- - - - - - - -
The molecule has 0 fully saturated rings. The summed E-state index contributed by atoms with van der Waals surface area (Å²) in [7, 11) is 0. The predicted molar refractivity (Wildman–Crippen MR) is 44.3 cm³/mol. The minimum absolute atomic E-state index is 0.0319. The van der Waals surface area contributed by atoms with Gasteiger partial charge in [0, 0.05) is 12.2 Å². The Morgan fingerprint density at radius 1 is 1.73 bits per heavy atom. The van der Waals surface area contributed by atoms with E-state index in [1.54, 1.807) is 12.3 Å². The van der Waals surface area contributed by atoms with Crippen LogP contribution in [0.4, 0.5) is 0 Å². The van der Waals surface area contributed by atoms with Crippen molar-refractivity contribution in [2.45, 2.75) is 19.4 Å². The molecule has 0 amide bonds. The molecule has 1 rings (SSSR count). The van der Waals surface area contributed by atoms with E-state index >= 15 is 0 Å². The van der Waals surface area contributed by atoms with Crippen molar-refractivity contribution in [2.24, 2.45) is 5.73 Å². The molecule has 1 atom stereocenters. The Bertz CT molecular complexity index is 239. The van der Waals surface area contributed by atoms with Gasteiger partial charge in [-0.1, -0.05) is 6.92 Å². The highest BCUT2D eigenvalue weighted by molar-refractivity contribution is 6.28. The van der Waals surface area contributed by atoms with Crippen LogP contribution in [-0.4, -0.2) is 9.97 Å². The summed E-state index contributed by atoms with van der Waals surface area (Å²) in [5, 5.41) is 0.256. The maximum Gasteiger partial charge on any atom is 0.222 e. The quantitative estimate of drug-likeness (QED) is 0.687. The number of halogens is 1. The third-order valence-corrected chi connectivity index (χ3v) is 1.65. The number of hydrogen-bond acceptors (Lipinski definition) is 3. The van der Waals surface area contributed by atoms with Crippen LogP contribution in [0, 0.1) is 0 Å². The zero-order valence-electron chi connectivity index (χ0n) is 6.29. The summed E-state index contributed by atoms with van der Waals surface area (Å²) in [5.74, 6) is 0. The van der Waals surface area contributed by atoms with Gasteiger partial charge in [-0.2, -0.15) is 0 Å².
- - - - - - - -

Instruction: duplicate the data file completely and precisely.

The molecule has 0 fully saturated rings. The summed E-state index contributed by atoms with van der Waals surface area (Å²) in [7, 11) is 0. The predicted molar refractivity (Wildman–Crippen MR) is 44.3 cm³/mol. The minimum absolute atomic E-state index is 0.0319. The van der Waals surface area contributed by atoms with Gasteiger partial charge in [0, 0.05) is 12.2 Å². The Morgan fingerprint density at radius 1 is 1.73 bits per heavy atom. The van der Waals surface area contributed by atoms with E-state index in [1.54, 1.807) is 12.3 Å². The van der Waals surface area contributed by atoms with Crippen LogP contribution in [0.4, 0.5) is 0 Å². The van der Waals surface area contributed by atoms with Crippen molar-refractivity contribution in [2.45, 2.75) is 19.4 Å². The molecule has 0 amide bonds. The molecule has 1 rings (SSSR count). The van der Waals surface area contributed by atoms with E-state index >= 15 is 0 Å². The van der Waals surface area contributed by atoms with Crippen molar-refractivity contribution in [2.24, 2.45) is 5.73 Å². The molecule has 1 atom stereocenters. The Bertz CT molecular complexity index is 239. The van der Waals surface area contributed by atoms with Gasteiger partial charge in [-0.1, -0.05) is 6.92 Å². The highest BCUT2D eigenvalue weighted by molar-refractivity contribution is 6.28. The van der Waals surface area contributed by atoms with Crippen LogP contribution in [-0.4, -0.2) is 9.97 Å². The summed E-state index contributed by atoms with van der Waals surface area (Å²) in [5, 5.41) is 0.256. The maximum Gasteiger partial charge on any atom is 0.222 e. The quantitative estimate of drug-likeness (QED) is 0.687. The number of halogens is 1. The third-order valence-corrected chi connectivity index (χ3v) is 1.65. The number of hydrogen-bond acceptors (Lipinski definition) is 3. The van der Waals surface area contributed by atoms with Crippen LogP contribution in [0, 0.1) is 0 Å². The zero-order valence-electron chi connectivity index (χ0n) is 6.29. The summed E-state index contributed by atoms with van der Waals surface area (Å²) in [5.74, 6) is 0. The van der Waals surface area contributed by atoms with Gasteiger partial charge in [-0.2, -0.15) is 0 Å².